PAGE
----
I was a sensitive boy, my family reminded me of that fact all of the time. I remember my uncle telling me when I was just 10, “Pauly, why do you cry so much? Stop acting like a little girl!” Yeah, as if I could figure out how not to be me? Looking back now, who did he think that he was to tell me that?! You know, sometimes I just wish that gender roles were not such a thing in society. They really do suck big time.
One time, I went to Knott’s Berry Farm with my sister and mom. We had a great time riding the rides and enjoying the boysenberry punch. I loved that place for sure! They also had an arcade where you would win prizes if you say, landed the ping pong balls on the right colored dish or if you broke the right amount of dishes with a ball. Well, I won big time on the ping pong ball game. I had a choice of which grand prize and I chose a pair of these big brown and white St. Bernard dog stuffed animals. I was so proud of them! I knew exactly where they were going to go in my room. Problem is that my sister wanted my prizes too. She started telling me, “Pauly, boys don’t play with stuffed animals, that’s girl stuff.” I was like, “nuh uh, I want them, they are mine”. She kept on taunting me and making fun of me as we wandered through the park.
We stopped at this one attraction that was where you could walk up to an old west town jail cell and this old convict would literally talk to you. I had no idea how this guy even knew my name but it was no doubt something which would make an impression on any kid. What really would happen is that there was this window where a parent would go to while their child was in line to talk to this convict and they would give personal information about their child so that the person in the window could then have a personal conversation with the child. My sister told the operator my name and explained the whole stuffed animal situation to them and how she wanted him to tell me that stuffed animals were for girls and that I should give them to my sister. Well, he did just that and I was devastated. I was in tears afterwards and told my sister that she could have my dogs because the jailed man had told me that little boys aren’t supposed to have them.
It may seem little to you, you might think but these little markers which serve to demasculinize a little boy little by little literally collect and build up inside of one’s self. These are things that should not be just passed over on children like me and many others should indeed have been able to express themselves without repressing them or making fun of them. It is so dangerous to bottle up a child in any way because then things will be shoved away, potentially for decades and reappear as larger issues in the future.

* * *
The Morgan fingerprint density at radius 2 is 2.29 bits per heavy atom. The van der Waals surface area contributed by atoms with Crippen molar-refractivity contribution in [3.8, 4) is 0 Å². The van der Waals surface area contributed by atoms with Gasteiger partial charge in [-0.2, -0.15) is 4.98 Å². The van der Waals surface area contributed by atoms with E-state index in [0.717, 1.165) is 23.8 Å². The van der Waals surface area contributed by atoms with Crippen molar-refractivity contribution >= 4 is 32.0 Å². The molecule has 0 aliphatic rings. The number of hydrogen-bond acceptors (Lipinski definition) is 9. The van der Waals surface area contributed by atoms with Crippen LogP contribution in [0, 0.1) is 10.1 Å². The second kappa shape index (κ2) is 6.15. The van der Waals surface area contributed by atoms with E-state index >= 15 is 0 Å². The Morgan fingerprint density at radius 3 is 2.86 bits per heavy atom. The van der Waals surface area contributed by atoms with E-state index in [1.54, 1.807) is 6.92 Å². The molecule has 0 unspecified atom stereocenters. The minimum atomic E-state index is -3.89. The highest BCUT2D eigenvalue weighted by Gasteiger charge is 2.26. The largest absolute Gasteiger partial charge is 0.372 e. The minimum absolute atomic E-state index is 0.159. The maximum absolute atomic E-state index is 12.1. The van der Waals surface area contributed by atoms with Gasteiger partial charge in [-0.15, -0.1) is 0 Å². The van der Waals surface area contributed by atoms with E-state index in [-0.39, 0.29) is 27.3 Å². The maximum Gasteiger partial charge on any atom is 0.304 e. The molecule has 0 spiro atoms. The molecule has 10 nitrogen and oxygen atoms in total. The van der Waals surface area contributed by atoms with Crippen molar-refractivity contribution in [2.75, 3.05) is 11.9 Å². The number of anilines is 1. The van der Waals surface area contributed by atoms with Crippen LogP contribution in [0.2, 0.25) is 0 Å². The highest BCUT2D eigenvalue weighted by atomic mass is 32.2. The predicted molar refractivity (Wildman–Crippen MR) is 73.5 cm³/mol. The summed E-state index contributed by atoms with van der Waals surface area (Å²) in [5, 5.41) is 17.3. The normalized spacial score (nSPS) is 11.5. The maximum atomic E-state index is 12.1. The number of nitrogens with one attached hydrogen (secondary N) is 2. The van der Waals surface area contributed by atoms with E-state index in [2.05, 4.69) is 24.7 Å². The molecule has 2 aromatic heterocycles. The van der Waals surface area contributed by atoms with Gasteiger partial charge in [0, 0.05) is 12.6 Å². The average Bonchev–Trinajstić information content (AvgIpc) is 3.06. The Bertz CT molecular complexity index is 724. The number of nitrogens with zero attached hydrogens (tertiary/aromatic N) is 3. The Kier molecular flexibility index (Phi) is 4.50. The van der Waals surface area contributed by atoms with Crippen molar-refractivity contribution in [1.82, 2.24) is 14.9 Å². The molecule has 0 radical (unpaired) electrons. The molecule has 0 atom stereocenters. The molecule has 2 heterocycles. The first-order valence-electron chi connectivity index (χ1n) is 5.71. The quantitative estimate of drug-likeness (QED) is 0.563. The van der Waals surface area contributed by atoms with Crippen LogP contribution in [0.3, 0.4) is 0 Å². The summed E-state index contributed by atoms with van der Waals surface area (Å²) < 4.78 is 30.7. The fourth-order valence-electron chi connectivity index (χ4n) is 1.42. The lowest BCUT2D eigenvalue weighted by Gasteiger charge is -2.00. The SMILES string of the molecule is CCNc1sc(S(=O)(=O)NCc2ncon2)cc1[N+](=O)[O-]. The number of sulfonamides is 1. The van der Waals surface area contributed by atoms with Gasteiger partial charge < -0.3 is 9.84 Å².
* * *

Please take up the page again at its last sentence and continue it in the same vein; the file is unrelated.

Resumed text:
Constant instances of demasculinization in the life of a young boy will cause him to hate his maleness. It will cause him to question his gender and hurt him internally in a very deep place. He will not want to ever admit it because the pain is locked away sometimes in an unconscious part of his personality but make no mistake, it is there and it will have to be dealt with eventually.
I was considered too sensitive so many times. Dad would say things like, “why can’t you be more like your sister, I really respect how she handles things in her life son.” What is a boy to think when he is not even treated like a man by his dad? These things are not easily forgotten and eventually they make long-lasting and in my case life-altering impacts. How many of you have a similar story to mine? What ways do we utilize to cope with the challenges that we face? I know that I did not want to face my male born reality, I wanted to just escape it.
The dressing continued as I grew older, it was a safe place to escape to during my summers. I remember being obsessed with scouring TV Guide and reading descriptions of tv shows and movies, talk shows and programs that had anything to do with gender. From cartoons like Speed Buggy, H.R. Puff-n-Stuff, The Little Rascals, The Jetsons, Fantasy Island, there were so many things to watch. My fascination with gender continued into the mid 80’s and I remember that this was when my family had Group W Cable (now Comcast) offer them the chance to get something called cable tv for free. They had a service to offer and they wanted people to say yes and eventually pay for this new technology. My parents said yes and all of a sudden my choices of things to watch grew almost overnight and a little something called HBO showed up.
All of a sudden my world opened up and I took advantage of all of it. There were shows like Bosom Buddies, which happened to launch the career of Tom Hanks but who could forget the movie Tootsie which starred Dustin Hoffman? The talk shows were starting to have topics covering what are now known as trans issues but back then it was shows like Phil Donahue covering topics like transvestite children and other controversial issues.